It may be difficult for a premature or other very small babies to latch onto these nipples. Once the baby has grown, large nipples may no longer be a barrier.

 2) Irregular nipple

Rarely nipples have unusual shapes that affect latching.

C) Nipple root problems

The pinch test is used to examine the nipple root to see if it is abnormal. It can reveal an inverted nipple or a firm nipple root; Both can cause latching problems.

Breastfeeding when an inverted nipple is present may be impossible. Similarly, breast trauma or surgery may cause permanent changes in the nipple root and keep the baby from latching. 

Other problems can be fixed. For example, swelling of the nipple root caused by excess fluid given during labour or by the mother’s milk coming in is easily fixed with areolar massage.

D) The baby’s problems

This baby was born with Bell palsy, a paralysis of one side of the face. He needed extra milk for a few weeks after birth until his palsy settled.

Some babies have medical or mechanical problems that make latching difficult. In order to latch, a baby needs to create enough suction to hold the nipple and nipple root in place. An abnormal mouth or a weak tongue, cheek, or jaw may make this difficult.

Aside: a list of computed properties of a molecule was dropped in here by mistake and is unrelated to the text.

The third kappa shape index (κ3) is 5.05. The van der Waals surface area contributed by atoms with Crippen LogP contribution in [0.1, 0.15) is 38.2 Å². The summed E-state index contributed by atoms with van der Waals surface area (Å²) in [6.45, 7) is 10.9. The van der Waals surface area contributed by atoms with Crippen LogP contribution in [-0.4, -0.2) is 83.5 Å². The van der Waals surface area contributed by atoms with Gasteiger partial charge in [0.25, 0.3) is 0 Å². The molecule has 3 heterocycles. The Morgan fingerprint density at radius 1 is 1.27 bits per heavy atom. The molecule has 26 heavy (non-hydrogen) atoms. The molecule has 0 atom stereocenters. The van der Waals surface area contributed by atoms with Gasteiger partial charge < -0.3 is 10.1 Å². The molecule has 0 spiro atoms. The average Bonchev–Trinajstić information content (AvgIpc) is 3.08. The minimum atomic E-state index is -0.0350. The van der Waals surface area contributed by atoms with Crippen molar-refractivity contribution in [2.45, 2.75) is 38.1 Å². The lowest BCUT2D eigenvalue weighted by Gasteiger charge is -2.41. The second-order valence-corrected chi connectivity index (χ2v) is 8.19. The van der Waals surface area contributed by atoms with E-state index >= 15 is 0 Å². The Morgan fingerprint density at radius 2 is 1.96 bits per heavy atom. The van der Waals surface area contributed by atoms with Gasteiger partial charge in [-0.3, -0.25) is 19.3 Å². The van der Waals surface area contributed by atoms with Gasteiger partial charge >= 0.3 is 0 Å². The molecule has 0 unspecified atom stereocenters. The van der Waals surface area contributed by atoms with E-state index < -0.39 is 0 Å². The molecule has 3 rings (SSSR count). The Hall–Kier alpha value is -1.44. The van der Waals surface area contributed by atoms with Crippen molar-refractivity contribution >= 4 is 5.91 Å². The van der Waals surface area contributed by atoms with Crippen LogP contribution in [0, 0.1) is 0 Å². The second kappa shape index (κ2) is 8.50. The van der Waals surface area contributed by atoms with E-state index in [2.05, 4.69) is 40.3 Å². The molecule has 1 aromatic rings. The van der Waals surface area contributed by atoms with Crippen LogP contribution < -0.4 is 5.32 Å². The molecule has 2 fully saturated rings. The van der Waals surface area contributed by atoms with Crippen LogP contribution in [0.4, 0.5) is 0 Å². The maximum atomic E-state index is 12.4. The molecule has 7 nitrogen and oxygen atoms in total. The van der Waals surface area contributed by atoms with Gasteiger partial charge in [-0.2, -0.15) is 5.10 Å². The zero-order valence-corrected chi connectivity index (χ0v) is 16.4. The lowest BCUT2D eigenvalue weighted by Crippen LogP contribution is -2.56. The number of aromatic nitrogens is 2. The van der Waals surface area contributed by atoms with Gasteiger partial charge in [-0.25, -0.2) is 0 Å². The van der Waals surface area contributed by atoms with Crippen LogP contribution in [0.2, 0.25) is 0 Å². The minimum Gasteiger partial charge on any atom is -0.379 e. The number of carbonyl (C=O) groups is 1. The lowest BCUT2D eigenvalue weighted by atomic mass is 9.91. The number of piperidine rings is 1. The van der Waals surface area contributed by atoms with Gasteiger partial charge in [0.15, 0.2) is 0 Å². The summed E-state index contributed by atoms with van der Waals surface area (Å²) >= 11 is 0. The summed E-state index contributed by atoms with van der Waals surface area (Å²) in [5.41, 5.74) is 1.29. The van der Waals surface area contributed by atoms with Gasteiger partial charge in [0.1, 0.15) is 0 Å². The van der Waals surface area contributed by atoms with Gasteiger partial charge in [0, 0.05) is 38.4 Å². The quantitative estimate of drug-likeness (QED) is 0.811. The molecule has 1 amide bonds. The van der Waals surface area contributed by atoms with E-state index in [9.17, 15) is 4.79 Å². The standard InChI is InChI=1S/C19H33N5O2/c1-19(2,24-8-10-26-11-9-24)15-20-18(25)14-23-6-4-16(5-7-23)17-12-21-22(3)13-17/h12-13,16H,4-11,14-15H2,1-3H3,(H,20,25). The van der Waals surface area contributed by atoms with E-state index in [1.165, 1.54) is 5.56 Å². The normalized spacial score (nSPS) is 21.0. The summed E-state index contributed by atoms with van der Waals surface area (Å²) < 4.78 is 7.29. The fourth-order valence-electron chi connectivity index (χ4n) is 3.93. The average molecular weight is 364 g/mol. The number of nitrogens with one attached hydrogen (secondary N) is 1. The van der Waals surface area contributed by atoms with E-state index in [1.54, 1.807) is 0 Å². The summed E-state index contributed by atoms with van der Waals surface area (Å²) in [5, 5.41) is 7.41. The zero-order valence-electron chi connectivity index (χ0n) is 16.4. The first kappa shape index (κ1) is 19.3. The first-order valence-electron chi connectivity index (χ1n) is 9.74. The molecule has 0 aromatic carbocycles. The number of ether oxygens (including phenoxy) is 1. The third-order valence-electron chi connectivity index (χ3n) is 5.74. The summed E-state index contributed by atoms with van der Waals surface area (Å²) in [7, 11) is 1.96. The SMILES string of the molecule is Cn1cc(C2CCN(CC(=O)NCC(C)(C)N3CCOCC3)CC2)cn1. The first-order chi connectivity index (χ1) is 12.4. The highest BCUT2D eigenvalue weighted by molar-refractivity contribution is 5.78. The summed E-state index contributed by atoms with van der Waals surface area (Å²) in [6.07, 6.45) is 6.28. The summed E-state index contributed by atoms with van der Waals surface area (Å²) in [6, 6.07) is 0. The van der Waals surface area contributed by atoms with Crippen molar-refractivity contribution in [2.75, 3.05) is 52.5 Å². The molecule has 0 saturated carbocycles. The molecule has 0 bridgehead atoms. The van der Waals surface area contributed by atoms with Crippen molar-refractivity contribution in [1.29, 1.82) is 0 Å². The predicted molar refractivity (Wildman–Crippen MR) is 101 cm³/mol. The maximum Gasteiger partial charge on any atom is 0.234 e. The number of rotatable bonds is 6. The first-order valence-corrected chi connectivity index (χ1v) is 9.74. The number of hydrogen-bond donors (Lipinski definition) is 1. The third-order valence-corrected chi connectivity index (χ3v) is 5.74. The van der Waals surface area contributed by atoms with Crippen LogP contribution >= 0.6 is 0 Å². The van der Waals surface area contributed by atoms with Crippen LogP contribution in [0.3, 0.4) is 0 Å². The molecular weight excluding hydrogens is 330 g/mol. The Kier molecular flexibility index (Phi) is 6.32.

1) Premature birth

Any baby born at 39 weeks or less should be closely watched to make sure they can latch and breastfeed effectively. Babies who are born premature at 37 weeks or less are at very high risk of latching and other breastfeeding problems and are expected by parents and health-care providers to need support. Those born at 38 and even 39 weeks are often assumed to act like full-term babies and their feeding challenges are often not discovered until the baby is very underfed

Premature babies generally improve at latching and breastfeeding as they grow and become stronger but there is a wide range in their abilities and rate of progress.

2) Being born weak

Some newborns are born sleepy or weakOnce this has passed, they go on to breastfeed well.  

Other babies are born healthy but quickly become sleepy after birth, as they have latching problems and are not taking in enough milk. They may or may not learn to breastfeed.